Silent Prayer as a Practice: Why the *%&! would I want to do that? (finalé) pt 5:

What does the practice look like?

When you pray, go into your room, close the door and pray to your Father, who is unseen. … And when you pray, do not keep on babbling… your Father knows what you need before you ask.
– Jesus, Matthew 6.6-8

When someone applies any discipline to their daily life, even if it is a small one with persistence and consistency, it changes the whole of their lives. When that discipline is Silent Prayer, a huge change quickly takes place in our Receptivity (and there are many changes as well). We become more wholly receptive to Christ and everyone around us. That’s what disciplining ourselves to be silent does; it fosters a greater ability to listen and cultivates a more sensitive sight with which we see God, ourselves, and others.

Drop in the Water.jpeg

Why the *%&! would I want to do that?” you might ask. It’s a fair question considering how little most of us feel like we’re being heard. Communicating, rather than listening, seems more important. Why would I want to spend energy on becoming a greater listener when no one is really listening to me in the first place? Why shouldn’t I focus on being heard? Because what you will hear in Silence will change the things you’re wanting to say.

Much of what we want to say and communicate is out of a response to the way that we’ve received (been receptive to) life, relationships, and circumstances. We have strong opinions about things due to the context of how we have seen, received, and understood them. The fault in this is that people, places, and things are alway, always, always (ALWAYS) much bigger than we can understand, especially in the Reality of Christ, Who is all and is in all. There is always, always, always (ALWAYS) a Love and Divinity beyond our comprehension, in all and through all.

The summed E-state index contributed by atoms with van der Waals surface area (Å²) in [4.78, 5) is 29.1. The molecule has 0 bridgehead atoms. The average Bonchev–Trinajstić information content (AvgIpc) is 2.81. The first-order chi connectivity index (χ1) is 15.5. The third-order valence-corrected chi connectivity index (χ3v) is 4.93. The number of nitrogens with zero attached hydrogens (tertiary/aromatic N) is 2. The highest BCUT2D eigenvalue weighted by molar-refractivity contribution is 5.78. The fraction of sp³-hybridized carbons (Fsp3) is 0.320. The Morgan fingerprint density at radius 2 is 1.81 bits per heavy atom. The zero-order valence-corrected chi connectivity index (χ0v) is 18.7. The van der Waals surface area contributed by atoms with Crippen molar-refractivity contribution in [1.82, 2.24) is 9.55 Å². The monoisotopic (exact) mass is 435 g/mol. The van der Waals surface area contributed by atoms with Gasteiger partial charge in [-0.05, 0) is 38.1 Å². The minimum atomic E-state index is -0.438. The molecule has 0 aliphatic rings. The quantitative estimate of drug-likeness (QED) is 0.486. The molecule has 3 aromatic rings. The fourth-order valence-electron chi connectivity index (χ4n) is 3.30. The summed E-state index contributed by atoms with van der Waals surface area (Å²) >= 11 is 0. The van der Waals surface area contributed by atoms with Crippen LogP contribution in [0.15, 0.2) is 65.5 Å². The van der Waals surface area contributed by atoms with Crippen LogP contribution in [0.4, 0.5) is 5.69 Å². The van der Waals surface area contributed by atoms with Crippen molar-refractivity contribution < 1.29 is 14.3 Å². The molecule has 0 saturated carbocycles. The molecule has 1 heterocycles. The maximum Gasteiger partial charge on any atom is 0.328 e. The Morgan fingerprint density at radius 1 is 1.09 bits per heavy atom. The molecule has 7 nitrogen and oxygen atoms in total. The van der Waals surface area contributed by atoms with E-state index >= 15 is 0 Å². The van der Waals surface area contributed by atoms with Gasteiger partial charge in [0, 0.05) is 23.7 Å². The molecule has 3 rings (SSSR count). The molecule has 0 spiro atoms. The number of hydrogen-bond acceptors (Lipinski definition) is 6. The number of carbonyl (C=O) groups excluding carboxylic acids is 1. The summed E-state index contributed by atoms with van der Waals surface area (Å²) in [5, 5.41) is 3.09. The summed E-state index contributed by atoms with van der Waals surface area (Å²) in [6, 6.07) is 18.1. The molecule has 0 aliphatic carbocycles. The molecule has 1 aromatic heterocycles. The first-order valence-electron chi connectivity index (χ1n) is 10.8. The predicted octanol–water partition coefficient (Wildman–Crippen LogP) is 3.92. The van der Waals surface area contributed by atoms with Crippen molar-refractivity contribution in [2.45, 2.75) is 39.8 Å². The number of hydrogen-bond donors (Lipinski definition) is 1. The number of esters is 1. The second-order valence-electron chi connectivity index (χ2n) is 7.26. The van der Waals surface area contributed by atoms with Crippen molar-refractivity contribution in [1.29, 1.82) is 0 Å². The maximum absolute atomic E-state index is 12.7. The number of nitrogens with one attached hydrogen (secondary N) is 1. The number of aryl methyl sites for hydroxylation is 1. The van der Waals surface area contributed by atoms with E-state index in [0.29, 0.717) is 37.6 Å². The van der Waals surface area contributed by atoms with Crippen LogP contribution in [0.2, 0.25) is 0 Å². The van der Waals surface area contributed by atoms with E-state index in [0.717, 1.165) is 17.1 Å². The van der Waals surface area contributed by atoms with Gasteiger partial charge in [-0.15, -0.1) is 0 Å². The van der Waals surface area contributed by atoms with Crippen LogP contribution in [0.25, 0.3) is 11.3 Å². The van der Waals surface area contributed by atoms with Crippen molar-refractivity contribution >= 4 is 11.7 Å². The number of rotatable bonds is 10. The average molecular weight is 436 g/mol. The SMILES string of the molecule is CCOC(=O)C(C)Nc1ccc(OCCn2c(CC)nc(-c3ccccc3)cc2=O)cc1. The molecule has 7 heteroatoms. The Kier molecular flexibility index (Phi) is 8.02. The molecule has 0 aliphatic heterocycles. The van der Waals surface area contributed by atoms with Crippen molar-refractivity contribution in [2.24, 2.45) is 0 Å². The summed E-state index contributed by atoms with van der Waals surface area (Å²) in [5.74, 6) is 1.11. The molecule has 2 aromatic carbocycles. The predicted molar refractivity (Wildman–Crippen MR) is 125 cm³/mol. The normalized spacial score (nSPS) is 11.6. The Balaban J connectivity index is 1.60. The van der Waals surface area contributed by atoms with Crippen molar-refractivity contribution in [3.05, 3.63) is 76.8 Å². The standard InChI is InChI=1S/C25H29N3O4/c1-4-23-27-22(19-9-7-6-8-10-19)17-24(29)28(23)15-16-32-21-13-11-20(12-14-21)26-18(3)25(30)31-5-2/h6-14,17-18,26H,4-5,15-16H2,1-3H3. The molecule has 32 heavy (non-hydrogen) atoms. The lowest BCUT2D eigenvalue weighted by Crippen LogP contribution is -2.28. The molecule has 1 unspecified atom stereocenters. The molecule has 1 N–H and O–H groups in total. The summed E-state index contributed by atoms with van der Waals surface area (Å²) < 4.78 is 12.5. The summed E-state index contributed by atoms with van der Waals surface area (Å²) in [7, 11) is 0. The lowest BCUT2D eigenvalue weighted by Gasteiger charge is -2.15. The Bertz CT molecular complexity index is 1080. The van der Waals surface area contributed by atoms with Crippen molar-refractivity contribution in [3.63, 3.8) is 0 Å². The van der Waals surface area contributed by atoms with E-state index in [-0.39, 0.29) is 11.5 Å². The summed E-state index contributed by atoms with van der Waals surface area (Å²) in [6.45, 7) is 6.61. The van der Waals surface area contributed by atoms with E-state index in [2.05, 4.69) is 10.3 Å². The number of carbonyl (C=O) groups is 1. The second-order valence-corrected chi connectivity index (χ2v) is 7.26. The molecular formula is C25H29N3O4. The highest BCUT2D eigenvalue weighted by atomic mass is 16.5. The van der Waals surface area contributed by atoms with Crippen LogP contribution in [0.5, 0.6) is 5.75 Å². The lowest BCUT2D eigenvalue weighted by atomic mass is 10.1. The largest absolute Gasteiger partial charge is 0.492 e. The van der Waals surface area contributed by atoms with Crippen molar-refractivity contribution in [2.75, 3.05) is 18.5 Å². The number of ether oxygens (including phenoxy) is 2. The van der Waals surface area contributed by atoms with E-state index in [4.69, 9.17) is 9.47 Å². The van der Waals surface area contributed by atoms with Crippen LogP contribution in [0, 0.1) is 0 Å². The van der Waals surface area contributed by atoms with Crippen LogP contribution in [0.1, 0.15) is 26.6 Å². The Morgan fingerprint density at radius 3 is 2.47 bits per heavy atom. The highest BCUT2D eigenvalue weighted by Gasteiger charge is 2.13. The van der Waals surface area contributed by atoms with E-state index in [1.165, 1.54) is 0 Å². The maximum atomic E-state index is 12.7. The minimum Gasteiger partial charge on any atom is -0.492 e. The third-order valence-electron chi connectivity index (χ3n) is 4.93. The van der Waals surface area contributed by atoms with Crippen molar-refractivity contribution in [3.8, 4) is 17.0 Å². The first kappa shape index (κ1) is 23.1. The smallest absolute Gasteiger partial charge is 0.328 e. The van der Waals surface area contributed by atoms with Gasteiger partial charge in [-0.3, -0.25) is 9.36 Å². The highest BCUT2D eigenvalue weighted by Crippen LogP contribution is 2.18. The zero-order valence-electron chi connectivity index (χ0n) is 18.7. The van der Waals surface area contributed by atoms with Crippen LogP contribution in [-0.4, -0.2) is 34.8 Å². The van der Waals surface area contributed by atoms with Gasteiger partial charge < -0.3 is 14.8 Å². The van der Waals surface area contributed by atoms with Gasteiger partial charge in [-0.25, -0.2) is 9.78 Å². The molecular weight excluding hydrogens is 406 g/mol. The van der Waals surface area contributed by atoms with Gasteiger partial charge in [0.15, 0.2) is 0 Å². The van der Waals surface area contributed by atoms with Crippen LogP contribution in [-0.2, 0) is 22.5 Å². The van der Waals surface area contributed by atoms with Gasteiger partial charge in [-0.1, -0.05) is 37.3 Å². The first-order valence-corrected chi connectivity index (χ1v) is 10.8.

Silencing our opinions, knowledge, identity, and emotions in order to make room for that Greater Reality changes how all our receptors operate. It cultivates them toward the maturation of their design and purpose. We should be able to naturally and instinctively see and be receptive to the Greater Whole and Reality. It’s one of the gifts and honors of being human. But it takes practice, dedication, commitment, perseverance, and discipline, just like everything else we do with our lives. Why would this be anything less when it is so much bigger?

So, here’s a very brief 5 point layout for Silent Prayer for those who are interested:

  1. Stillness: understanding spiritual stillness without physical stillness is like understanding sky diving without every sky diving; it’s impossible. Be still and know.
  2. Time: Give your receptive skills time to evolve and progress. 20min a day is a great way to start. If this is shocking, consider what about it is shocking. Is giving God 20min of your silence not worth it? Why or why not?
  3. Attention &Intention: Consciously giving our attention to Something beyond our thoughts and feelings is what grows and expands our lives. Doing this with the intention of giving ourselves <em>fully</em> to the love and presence of God is what aims the trajectory of our life. Slowly repeating a passage, prayer, phrase, or word throughout our 20min of silence helps us to not get sucked into our wandering thoughts and feelings.
  4. Acceptance: Accept the experience for what it is and trust God. Sure, we’re distracted. Sure, our thoughts are chaotic. But this practice isn’t about us and how good we are at things. It is simply about God, God’s goodness, God’s closeness, and God’s movement within our lives. Just accept yourself as you are, because God does. Trust that God loves you more than your abilities to be anything for Him.
  5. Love: Jesus makes an unbreakable connection between how we love our neighbor and how we love God. As Silent Prayer increases the sensitivity of our receptivity, it will show in our compassion toward family, friends, neighbors, strangers, and enemies (Matthew 22.38-40).
Josh Pinkston